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Francesca avatar


  • Zlata • 9 Apr 2015 at 11.45 am Reply

    hello Francesca,
    I’ve a question regarding to social security number. I’m trying to registrate on this pages but it’s impossible without this number which I don’t have… how can I get it? Thank you on your help and info 🙂

    • Francesca Martin • 12 Apr 2015 at 9.28 pm Reply

      Hi! Unfortunately you cannot get a swedish personal number until you are physically in Sweden therefore you can ask the university for your temporary number if you have been accepted (this usually has your birth date YY-MM-DD and a T-number at the end). You can still register with nation housing using this number. Once you’re in Sweden, head to Skatteverket (the tax office) and they’ll set you up with one. Good Luck!

  • Tamara • 27 Jan 2015 at 4.45 pm Reply

    Thanks a lot!
    I applied to the Master Programme in Bioinformatics so, fingers crosses. Just one more question about corridors: I know that in some places corridors are mostly occupied by younger students in their first or second year, do yo know if this happens in Uppsala or there is people of every age? I wouldn’t like being the only 25 year old around there hehe

    • Francesca Martin • 29 Jan 2015 at 4.10 pm Reply

      Hey! It seems as though there are people of all ages studying at all levels. In fact I’ve met a lot of undergraduate exchange students older than myself so you don’t have to worry about being surrounded by 18 and 19 year olds! Corridors such as those in ‘Studentstaden’ or many in ‘Rackarbergsgatan’ only house students whereas those in flogsta house absolutely anyone. You may even find yourself living with someone over 60 there!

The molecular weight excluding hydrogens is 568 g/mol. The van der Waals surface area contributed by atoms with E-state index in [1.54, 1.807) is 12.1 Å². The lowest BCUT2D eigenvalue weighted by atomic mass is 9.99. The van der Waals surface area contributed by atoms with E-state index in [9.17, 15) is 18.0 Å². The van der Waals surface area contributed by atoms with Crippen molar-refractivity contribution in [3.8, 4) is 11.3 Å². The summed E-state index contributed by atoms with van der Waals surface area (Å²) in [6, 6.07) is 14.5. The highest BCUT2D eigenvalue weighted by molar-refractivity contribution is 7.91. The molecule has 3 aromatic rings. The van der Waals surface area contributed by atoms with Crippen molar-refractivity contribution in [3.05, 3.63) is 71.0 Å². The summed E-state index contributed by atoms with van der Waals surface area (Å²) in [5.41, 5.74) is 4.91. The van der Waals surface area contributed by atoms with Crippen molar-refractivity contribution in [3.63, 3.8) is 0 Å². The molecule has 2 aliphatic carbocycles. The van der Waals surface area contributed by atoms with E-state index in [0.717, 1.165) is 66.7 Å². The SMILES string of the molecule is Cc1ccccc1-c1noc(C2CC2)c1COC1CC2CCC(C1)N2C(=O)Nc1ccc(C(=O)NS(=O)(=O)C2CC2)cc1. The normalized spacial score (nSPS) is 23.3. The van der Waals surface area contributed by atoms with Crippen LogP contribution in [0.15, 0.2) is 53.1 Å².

• Tamara • 25 Jan 2015 at 2.12 pm Reply

    Hello, Francesca!
    I have also applied to Uppsala and have checked the http://studentboet.se/en website. I see that there are a lot of different zones in the city. Could you recommend some? which ones are closer to the university?

    • Francesca Martin • 26 Jan 2015 at 4.00 pm Reply

      Hi! It all depends on where you are studying. If you’re studying science, then you’ll more than likely be in the BMC/Angstrom/EBC therefore somewhere in Flogsta, Eriksberg or Kåbo (south west of the city) is ideal. As for the humanities, a lot of their classes are taught in the city centre so somewhere like Studentvägen or Rackarbergsgatan are good since they are just west of the city centre. Of course it all depends on what kind of housing you prefer, if you want to live in a corridor with many other people, then Flogsta and Studentvägen are perfect or if you prefer something a bit more personal, there are apartments available in Rackarbergsgatan or north of the city in Djäknegatan. I suggest having a look at where your classes will be taught and then deciding from there, although it isn’t far nor difficult to bike around the city 🙂

  • Tamara • 25 Jan 2015 at 1.53 pm Reply

    Hello, Francesca!
    I have also applied to Uppsala and have checked the http://studentboet.se/en website. I see that there are a lot of different zones in the city. Could you recommend some? which ones are closer to the university?

    Thanks a lot!

  • Cina • 25 Nov 2014 at 3.07 pm Reply

    Hi Francesca,

    I’ve applied to Uppsala as my first choice and was wondering if I do get accepted, what is the best way to go about finding accommodation at Uppsala? I’ve looked at the links on your blog however it’s all in Swedish and really hard to understand/register. Worried I may not find accommodation by next year…please help!


    • Francesca Martin • 26 Nov 2014 at 4.26 pm Reply

      Hey! The sites are a nightmare to translate, I know 🙁 but if you have Google chrome then there should be an extension that automatically translates the page for you. I wouldn’t worry too much, I found accommodation and you can too! Just check out this site as much as you can for regular advertisements: http://studentboet.se/en

      If you’re worried, then contact your department also! Within the biology department that I’m part of, there are students that actively find accommodation for you but they will get in touch with you once you have been accepted. It might be worth dropping your department an email asking what the situation is! I wouldn’t worry yourself too much just yet as staff will help you out if you are absolutely desperate for housing. Please don’t let this put you off Uppsala, the benefits outweigh the negatives by a mile!